This Nasal Treatment Could Help Ease Migraine Pain

Newsy (Mar. 2, 2015) Researchers gave lidocaine to 112 patients, and about 88 percent of the subjects said they needed less migraine-relief medicine the next day. Video provided by Newsy
Powered by NewsLook.com
How Facebook Use Can Lead To Depression

How Facebook Use Can Lead To Depression

Newsy (Mar. 1, 2015) Margaret Duffy of the University of Missouri talks about her study on the social network and the envy and depression that Facebook use can cause. Video provided by Newsy
Powered by NewsLook.com
The Best Foods to Battle Stress

The Best Foods to Battle Stress

Buzz60 (Feb. 26, 2015) If you&apos;re dealing with anxiety, there are a few foods that can help. Krystin Goodwin (@krystingoodwin) has the best foods to tame stress. Video provided by Buzz60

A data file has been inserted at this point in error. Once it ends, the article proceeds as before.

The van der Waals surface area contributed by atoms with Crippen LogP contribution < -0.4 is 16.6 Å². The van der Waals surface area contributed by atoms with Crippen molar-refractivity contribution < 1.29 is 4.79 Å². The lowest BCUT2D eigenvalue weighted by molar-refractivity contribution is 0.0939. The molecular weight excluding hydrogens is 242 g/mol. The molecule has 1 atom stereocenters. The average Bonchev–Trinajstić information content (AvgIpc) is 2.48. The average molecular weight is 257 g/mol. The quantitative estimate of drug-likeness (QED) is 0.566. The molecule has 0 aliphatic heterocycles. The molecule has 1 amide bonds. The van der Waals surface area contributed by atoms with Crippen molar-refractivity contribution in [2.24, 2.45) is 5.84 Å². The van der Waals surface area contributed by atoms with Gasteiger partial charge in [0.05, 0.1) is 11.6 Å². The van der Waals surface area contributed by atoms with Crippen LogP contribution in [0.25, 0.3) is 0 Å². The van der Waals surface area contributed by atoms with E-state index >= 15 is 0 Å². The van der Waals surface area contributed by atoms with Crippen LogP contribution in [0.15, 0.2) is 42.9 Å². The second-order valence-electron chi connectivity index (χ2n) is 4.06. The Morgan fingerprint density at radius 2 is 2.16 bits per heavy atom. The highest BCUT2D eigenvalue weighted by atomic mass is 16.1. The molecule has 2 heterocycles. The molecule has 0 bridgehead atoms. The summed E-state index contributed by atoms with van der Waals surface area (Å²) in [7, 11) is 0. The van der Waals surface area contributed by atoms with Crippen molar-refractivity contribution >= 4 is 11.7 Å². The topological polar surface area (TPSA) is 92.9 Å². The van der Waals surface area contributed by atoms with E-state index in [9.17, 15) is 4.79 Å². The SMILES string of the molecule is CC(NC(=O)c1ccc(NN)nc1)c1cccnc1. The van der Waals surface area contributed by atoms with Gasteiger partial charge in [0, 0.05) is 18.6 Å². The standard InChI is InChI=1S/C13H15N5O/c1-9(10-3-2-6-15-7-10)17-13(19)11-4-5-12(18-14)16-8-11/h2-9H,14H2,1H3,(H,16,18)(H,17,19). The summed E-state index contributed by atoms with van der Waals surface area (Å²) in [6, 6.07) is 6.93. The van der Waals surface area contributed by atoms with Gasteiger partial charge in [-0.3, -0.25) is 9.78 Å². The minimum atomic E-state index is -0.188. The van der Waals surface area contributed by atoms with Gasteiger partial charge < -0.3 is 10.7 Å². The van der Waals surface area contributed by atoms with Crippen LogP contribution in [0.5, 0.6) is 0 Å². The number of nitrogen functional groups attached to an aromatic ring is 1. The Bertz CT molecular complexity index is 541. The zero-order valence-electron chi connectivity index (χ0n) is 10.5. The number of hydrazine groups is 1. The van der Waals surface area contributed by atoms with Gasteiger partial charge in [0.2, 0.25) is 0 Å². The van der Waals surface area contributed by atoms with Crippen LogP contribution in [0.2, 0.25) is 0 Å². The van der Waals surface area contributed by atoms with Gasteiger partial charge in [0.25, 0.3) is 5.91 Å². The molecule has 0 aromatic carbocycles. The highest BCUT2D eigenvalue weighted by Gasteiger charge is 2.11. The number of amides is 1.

Powered by NewsLook.com
Sleeping Too Much Or Too Little Might Increase Stroke Risk

Sleeping Too Much Or Too Little Might Increase Stroke Risk

Newsy (Feb. 26, 2015) People who sleep more than eight hours per night are 45 percent more likely to have a stroke, according to a University of Cambridge study. Video provided by Newsy
Powered by NewsLook.com

Search ScienceDaily

Number of stories in archives: 140,361

Find with keyword(s):
Enter a keyword or phrase to search ScienceDaily for related topics and research stories.

Save/Print:
Share:

Breaking News:

Strange & Offbeat Stories


Health & Medicine

Mind & Brain

Living & Well

In Other News

... from NewsDaily.com

Science News

Health News

Environment News

Technology News



Save/Print:
Share:

Free Subscriptions


Get the latest science news with ScienceDaily's free email newsletters, updated daily and weekly. Or view hourly updated newsfeeds in your RSS reader:

Get Social & Mobile


Keep up to date with the latest news from ScienceDaily via social networks and mobile apps:

Have Feedback?


Tell us what you think of ScienceDaily -- we welcome both positive and negative comments. Have any problems using the site? Questions?
Mobile: iPhone Android Web
Follow: Facebook Twitter Google+
Subscribe: RSS Feeds Email Newsletters
Latest Headlines Health & Medicine Mind & Brain Space & Time Matter & Energy Computers & Math Plants & Animals Earth & Climate Fossils & Ruins